Live

Watch CBSN Live

Clouds Hang Over Shuttle Launch

Despite threatening skies, the shuttle Endeavour's countdown continues to tick smoothly toward a sky-lighting pre-dawn launch Thursday.

CBS News Space Consultant Bill Harwood reports that forecasters are monitoring threatening weather in Florida and at all three of the shuttle's overseas emergency landing sites.

Hoping for the best, technicians plan to begin pumping a half-million gallons of supercold liquid oxygen and liquid hydrogen fuel into Endeavour's external tank beginning around 7 p.m.EST Wednesday, setting the stage for a launch attempt at 3:59 a.m.

CBS News In-Depth
Space Station Flying High
That Giant Space Thingy
NASA May Return To Mir

If all goes as planned, Endeavour's six-astronaut crew will start putting the new international space outpost together while in orbit following a predawn launch Thursday.
The exact launch time will not be set until shortly before take-off, based on final radar tracking of the Russian space station module Zarya with which the shuttle crew plans to rendezvous Saturday. The latest estimate from flight controllers at the Johnson Space Center in Houston shows launch at 3:58:56 a.m. EST.

"We'll continue to count down and get our final launch window update about an hour and 30 minutes prior to launch," said NASA test director Steve Altemus.

While launch preparations are going smoothly, forecasters say the weather is not being particularly cooperative. To catch up with the Zarya module, Endeavour's crew only has about five minutes to get off the ground. Forecasters are predicting scattered-to-broken clouds at 4,000 feet and showers within 20 nautical miles. That adds up to a 60 percent chance the flight will be delayed.

The local forecast is pretty much the same for Friday, improving to a 60 percent "go" forecast on Saturday.


Compounding NASA's weather problems, the Spaceflight Meteorology Group in Houston predicts all three of the shuttle's emergency overseas landing sites will be "no-go" Thursday.

Should one of the shuttle's three liquid-fueled main engines fail between two minutes 17 seconds after launch and four minutes 21 seconds, comander Robert Cabana and pilot Rick Sturckow would be forced to attempt a landing at one of two emergency runways in Spain or one in Africa. At least one of those sites must be acceptable for Cabana and company to be cleared for launch.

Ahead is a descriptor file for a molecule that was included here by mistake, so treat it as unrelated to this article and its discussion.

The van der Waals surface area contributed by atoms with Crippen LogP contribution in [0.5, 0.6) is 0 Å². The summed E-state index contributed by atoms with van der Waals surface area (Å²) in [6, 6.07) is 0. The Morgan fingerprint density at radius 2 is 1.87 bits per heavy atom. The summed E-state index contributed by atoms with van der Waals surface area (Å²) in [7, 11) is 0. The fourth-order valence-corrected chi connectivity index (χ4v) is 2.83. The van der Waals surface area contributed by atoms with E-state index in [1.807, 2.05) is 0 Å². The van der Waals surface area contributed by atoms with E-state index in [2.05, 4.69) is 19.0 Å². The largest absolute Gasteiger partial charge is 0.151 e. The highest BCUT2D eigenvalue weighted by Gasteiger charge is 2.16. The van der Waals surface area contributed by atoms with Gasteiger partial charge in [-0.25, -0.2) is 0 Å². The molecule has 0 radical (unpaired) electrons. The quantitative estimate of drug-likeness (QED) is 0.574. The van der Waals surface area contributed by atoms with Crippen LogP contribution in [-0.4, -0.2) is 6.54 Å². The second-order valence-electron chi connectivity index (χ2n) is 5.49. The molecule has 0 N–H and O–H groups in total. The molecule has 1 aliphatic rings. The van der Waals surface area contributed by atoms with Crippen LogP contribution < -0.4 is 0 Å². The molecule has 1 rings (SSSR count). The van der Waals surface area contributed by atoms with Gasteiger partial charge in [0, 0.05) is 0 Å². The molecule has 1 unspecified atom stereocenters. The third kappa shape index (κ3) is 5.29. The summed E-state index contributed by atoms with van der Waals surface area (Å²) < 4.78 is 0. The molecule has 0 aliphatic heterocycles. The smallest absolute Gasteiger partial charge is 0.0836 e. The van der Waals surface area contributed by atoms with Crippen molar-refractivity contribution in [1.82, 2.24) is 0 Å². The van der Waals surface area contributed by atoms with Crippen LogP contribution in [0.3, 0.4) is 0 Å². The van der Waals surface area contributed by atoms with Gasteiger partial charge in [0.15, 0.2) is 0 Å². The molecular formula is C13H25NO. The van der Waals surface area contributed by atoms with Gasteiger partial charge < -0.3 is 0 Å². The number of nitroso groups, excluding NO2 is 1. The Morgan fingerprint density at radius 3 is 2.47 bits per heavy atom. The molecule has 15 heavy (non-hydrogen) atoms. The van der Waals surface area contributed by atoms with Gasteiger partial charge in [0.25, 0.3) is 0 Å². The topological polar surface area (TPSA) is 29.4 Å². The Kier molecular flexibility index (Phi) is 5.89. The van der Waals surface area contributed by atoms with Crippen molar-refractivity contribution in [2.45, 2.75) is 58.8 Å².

At Zaragoza, Spain, a broken deck of clouds at 3,000 feet is expected Thursday, along with winds at 16 knots gusting to 24 - well beyond shuttle safety limits. At Moron, Spain, scattered clouds and fog is expected, and at Ben Guerir, Morocco, a broken deck of clouds is predicted at 3,000 feet.

All three landing sites are expected to be no-go Friday, while Zaragoza alone will be a go on Saturday.

"It looks like we've got a lot of weather issues to contend with," said shuttle weather officer Ed Priselac.

The last time a space shuttle flight was delayed by weather was mission STS-94, which blasted off July 1, 1997. Launch originally was scheduled for 2:37 p.m., but it was moved up 47 minutes, to 1:50 p.m., due to threatening weather. The actual liftoff was delayed 12 minutes because of rain showers north of the pad.

The last time a space shuttle flight was postponed 24 hours or more by weather was mission STS-80, which blasted off at 2:55:47 p.m. on Nov. 19, 1996. The flight was delayed from Nov. 15 to Nov. 19 because of conflicts with another launch and because of a dismal weather forecast.

NASA has five days to launch Endeavour before standing down while a new Mars probe is launched atop a Delta rocket from the nearby Cape Canaveral Air Station on Dec. 10.

Endeavour's crew is to mate the American-built Unity module in Endeavour's payload bay to the unmanned Russian-built component that was launched 11 days ago by a Russian Proton rocket. It is the first step in constructing an international station in space.

The United States and Russia are playing the largest roles of 16 nations involved in the space station project, but Russia's recent financial crisis has caused delays in the effort.

The first crew to live aboard the station is not expected until January 2000, a year and a half behind schedule, because of Russian delays in building the module that will be the initial living quarters.

View CBS News In
CBS News App Open
Chrome Safari Continue